The department notified system owners but not top officials about Russian election meddling in 2016.
The Homeland Security Department didn’t go high enough up the chain when it notified state officials about Russian attempts to penetrate election systems during the 2016 campaign, the Homeland Security Department’s top official told lawmakers Wednesday.
“We notified the states back when the intrusion occurred,” acting Homeland Security Secretary Elaine Duke said. “What we learned from that and what we’re correcting is we notified the systems' owners and didn’t necessarily notify the right senior officials that need to take action.”
The department won’t make the same mistake during the 2018 election cycle, Duke told members of the Senate Homeland Security Committee.
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Russian government-linked hackers attempted to penetrate election systems in either 20 or 21 states during the 2016 campaign, according to Homeland Security officials. Investigators have found no evidence that those hackers were able to actually change vote tallies or voter information, officials have said.
DHS shared details with affected states about that hacking campaign for the first time last week.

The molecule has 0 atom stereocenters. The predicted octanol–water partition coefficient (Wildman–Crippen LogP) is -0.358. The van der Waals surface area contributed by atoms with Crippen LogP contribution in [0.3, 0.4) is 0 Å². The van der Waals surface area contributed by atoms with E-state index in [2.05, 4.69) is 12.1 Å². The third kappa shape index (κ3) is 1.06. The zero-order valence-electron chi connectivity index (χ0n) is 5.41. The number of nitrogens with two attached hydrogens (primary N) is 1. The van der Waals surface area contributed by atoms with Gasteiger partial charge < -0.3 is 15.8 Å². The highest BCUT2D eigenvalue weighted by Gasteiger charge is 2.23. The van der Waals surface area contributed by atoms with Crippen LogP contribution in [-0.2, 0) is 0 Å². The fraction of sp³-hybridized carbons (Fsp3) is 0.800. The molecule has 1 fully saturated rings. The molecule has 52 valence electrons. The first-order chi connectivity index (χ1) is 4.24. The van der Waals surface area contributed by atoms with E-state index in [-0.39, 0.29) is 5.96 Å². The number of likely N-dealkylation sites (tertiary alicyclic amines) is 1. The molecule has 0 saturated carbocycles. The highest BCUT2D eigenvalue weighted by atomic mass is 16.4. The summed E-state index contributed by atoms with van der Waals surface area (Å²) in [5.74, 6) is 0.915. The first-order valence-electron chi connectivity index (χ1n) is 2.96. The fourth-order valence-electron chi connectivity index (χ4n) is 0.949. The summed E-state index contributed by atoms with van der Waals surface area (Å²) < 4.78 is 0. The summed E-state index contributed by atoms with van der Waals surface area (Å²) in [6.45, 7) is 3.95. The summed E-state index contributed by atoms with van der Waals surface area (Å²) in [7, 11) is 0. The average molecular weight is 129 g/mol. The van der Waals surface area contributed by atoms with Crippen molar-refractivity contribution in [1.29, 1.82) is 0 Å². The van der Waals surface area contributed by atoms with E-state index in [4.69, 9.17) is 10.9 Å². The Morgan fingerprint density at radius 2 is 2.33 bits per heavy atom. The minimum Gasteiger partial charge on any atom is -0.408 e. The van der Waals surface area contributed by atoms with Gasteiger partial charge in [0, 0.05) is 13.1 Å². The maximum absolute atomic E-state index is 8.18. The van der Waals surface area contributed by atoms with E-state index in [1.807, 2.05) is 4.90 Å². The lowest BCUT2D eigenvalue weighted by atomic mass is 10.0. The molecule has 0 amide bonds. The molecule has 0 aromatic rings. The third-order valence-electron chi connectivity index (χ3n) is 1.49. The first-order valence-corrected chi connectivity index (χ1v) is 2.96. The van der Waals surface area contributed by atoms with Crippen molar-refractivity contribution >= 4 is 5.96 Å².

Homeland Security has the resources to help protect voting systems from digital meddling during the 2018 election cycle, but some states are refusing federal aid, said Duke who became acting secretary when her predecessor John Kelly left to become President Donald Trump’s chief of staff.
State election officials have been broadly wary of federal attempts to assist with or monitor election security in the wake of Russia’s 2016 digital meddling campaign. The National Association of Secretaries of State, the officials who run state elections, severely criticized a late-Obama administration decision by Homeland Security to designate election systems as critical infrastructure.
That designation effectively helps the federal government devote resources to election security.
The association also criticized the Homeland Security Department Monday for waiting nearly a year to share information about Russian efforts to penetrate their voting systems.
Duke is also concerned that some states aren’t taking digital threats to their election systems seriously enough.
“I’d like to see more sense of urgency,” she told committee members.
Also during Wednesday’s hearing:
- Cyberattacks against energy plants and other critical infrastructure represent both the greatest cyber threat to the U.S. and the place where Homeland Security has the most room for improvement, Duke said.
- Asked to grade cooperation on cybersecurity issues between executive branch agencies, Duke gave the government a B. FBI Director Christopher Wray gave the government a B or B minus.
- Duke urged Senators to pass a Homeland Security Department reauthorization bill that passed the House in July.
- Wray renewed his predecessor James Comey’s call for a compromise between the tech industry and law enforcement on warrant-proof encryption systems that law enforcement leaders say allow criminals and terrorists to “go dark” in recruiting and communication. Tech leaders say any compromise on encryption would make ordinary citizens’ information less secure.
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